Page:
The problems and questions presented to the UK by Miners' strikes too and Mrs T's attempts to answer these,  were well portrayed. Again the unwillingness of Society to face harsh truths at the time is evidenced by the fact that the coal  mines which largely closed were not re-opened upon Labour governments taking office subsequently.

One friend after Mass last night re-iterated the criticism that such a film should not be shown whilst the  principal character and her family are still alive. The friend allied her comment to criticism of  the celeb. culture that has taken hold in so many quarters of contemporary British society. I agree with her latter point she made but not as regards The film itself. Mrs T like any  politician chose public life and as such her life will always susceptible to public scrutiny and comment .  Tony Blair's life is not infrequently  looked into years after his time in office  came to an end. Mrs Thatcher's  adult children too fall into similar category - Carole Thatcher who in any event comes out well in the film was/is herself a journalist and broadcaster. Her brother Mark as I recall was lost in the Sahara desert and £100,000s had to be spent on rescuing him by the Moroccan government. He has also put himself in the public eye in other spheres and I see no reason why the agenda as to what the public may or may not see should have to be set by a family in such circumstances.

In any event Mrs T, her daughter and many of her policies are well described in the film and as dad said yesterday he was so involved in what  Maggie Thatcher was doing saying or thinking in the film that he felt it was MrsThatcher herself he was seeing rather than Meryl Streep -  brilliant acting by any yardstick and whatever political hue.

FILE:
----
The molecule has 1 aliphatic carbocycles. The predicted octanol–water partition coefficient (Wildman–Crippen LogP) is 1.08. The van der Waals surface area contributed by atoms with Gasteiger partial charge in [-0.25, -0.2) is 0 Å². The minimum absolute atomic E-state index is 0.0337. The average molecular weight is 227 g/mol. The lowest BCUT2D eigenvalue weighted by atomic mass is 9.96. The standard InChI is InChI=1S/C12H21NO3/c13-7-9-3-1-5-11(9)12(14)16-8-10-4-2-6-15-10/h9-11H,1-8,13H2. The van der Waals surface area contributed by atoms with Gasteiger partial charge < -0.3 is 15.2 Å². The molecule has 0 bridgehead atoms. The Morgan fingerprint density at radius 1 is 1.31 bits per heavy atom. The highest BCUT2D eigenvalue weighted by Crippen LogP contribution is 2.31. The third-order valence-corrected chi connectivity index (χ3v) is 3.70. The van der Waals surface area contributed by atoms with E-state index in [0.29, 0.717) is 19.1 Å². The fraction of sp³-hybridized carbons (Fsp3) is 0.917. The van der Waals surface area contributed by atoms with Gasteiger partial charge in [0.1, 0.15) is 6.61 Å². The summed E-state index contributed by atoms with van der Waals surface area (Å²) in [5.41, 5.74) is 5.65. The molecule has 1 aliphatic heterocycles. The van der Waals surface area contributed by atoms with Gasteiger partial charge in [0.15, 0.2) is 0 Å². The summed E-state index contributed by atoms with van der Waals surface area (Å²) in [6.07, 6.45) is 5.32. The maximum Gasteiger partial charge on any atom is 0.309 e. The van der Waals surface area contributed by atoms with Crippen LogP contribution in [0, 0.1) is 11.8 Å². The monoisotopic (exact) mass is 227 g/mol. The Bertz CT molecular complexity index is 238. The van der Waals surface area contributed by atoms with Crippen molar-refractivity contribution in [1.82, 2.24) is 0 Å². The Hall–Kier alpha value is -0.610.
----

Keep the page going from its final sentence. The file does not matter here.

1. Hmmm...What a lot of nonsense! A very (politically) biased review indeed.

  2. Greetings anonymous TX for yr comment.
    Nothing wrong in expressing political views.

    I suppose too that all but middle of the road views will seem biased. I could go on but
    perhaps the following copy and paste of my post of a few years back on
    a shares bulletin board when the topic was whether Mrs T should have a state funeral, will be a fair response. I disagree btw (with the idea of a state funeral for her):

    "Greetings ...

    I disagree with most of yr post - too much emotion not enough fact imho.

    Poll tax - historically the cry in England anyway had
    been along the lines of 'no taxation without representation'. By
    Thatcher's time all adults were enfanchised
    and could vote for whomsoever they pleased.
    The problem was that people who paid no taxes
    could then start voting in large numbers for
    parties who promised to use tax payers'
    cash to support them. Obviously
    a balance has to be struck somewhere but wonder if a poll of
    most of those rioting in the poll tax days
    would have produced a majority of tax payers - I doubt it somehow :shocked:
    Also the thing the poll tax rioters and Scargill miners had in common was that of
    not paying heed to the democratic process.
    If you can't get it by the ballot box
    use violence. Fine for a huge point of
    principle but tax burden sharing and coal mining by adults were not :shocked:

    As for North Sea oil - after years of Labour misrule where is our North
    sea savings wealth fund for the next generation?The fact is there is none.
    Both Thatcher and Blair
    spent money on wars. The reasons for Thatcher's in the Falklands was tranparent
    the reasons for Blair's in Iraq were and are not. Thatcher too won hers...

    To blame knife carrying children of today
    on Thatcher of yesterday is pure theatre
    or nonesense imho.
    Not even Gordon Brown suggested that
    and didn't he invite Thatcher to tea with him :grin: "